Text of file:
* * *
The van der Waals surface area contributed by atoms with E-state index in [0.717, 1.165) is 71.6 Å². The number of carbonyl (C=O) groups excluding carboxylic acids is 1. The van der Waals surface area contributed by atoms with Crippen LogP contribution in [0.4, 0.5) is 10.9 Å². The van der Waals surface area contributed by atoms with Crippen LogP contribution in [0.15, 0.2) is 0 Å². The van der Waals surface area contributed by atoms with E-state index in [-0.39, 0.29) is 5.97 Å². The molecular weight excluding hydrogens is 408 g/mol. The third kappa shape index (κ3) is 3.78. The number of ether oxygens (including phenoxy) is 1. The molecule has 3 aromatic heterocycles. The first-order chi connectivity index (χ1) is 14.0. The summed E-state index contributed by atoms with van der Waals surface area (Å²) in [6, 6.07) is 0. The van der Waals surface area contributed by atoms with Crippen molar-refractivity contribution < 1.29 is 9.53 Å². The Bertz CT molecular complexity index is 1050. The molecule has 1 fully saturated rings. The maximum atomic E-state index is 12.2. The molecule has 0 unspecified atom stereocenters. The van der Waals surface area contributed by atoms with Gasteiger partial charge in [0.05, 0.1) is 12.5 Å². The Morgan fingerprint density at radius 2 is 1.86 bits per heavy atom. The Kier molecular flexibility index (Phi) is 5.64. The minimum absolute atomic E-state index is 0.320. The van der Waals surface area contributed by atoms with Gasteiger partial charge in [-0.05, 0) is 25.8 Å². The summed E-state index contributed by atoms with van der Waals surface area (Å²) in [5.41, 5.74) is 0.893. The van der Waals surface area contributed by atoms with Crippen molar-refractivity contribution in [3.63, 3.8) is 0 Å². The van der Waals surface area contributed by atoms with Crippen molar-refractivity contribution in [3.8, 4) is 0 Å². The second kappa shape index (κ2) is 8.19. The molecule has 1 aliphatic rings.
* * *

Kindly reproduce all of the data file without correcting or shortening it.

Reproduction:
The van der Waals surface area contributed by atoms with E-state index in [0.717, 1.165) is 71.6 Å². The number of carbonyl (C=O) groups excluding carboxylic acids is 1. The van der Waals surface area contributed by atoms with Crippen LogP contribution in [0.4, 0.5) is 10.9 Å². The van der Waals surface area contributed by atoms with Crippen LogP contribution in [0.15, 0.2) is 0 Å². The van der Waals surface area contributed by atoms with E-state index in [-0.39, 0.29) is 5.97 Å². The molecular weight excluding hydrogens is 408 g/mol. The third kappa shape index (κ3) is 3.78. The number of ether oxygens (including phenoxy) is 1. The molecule has 3 aromatic heterocycles. The first-order chi connectivity index (χ1) is 14.0. The summed E-state index contributed by atoms with van der Waals surface area (Å²) in [6, 6.07) is 0. The van der Waals surface area contributed by atoms with Crippen molar-refractivity contribution < 1.29 is 9.53 Å². The Bertz CT molecular complexity index is 1050. The molecule has 1 fully saturated rings. The maximum atomic E-state index is 12.2. The molecule has 0 unspecified atom stereocenters. The van der Waals surface area contributed by atoms with Gasteiger partial charge in [0.05, 0.1) is 12.5 Å². The Morgan fingerprint density at radius 2 is 1.86 bits per heavy atom. The Kier molecular flexibility index (Phi) is 5.64. The minimum absolute atomic E-state index is 0.320. The van der Waals surface area contributed by atoms with Gasteiger partial charge in [-0.05, 0) is 25.8 Å². The summed E-state index contributed by atoms with van der Waals surface area (Å²) in [5.41, 5.74) is 0.893. The van der Waals surface area contributed by atoms with Crippen molar-refractivity contribution in [3.63, 3.8) is 0 Å². The van der Waals surface area contributed by atoms with Crippen molar-refractivity contribution in [3.8, 4) is 0 Å². The second kappa shape index (κ2) is 8.19. The molecule has 1 aliphatic rings.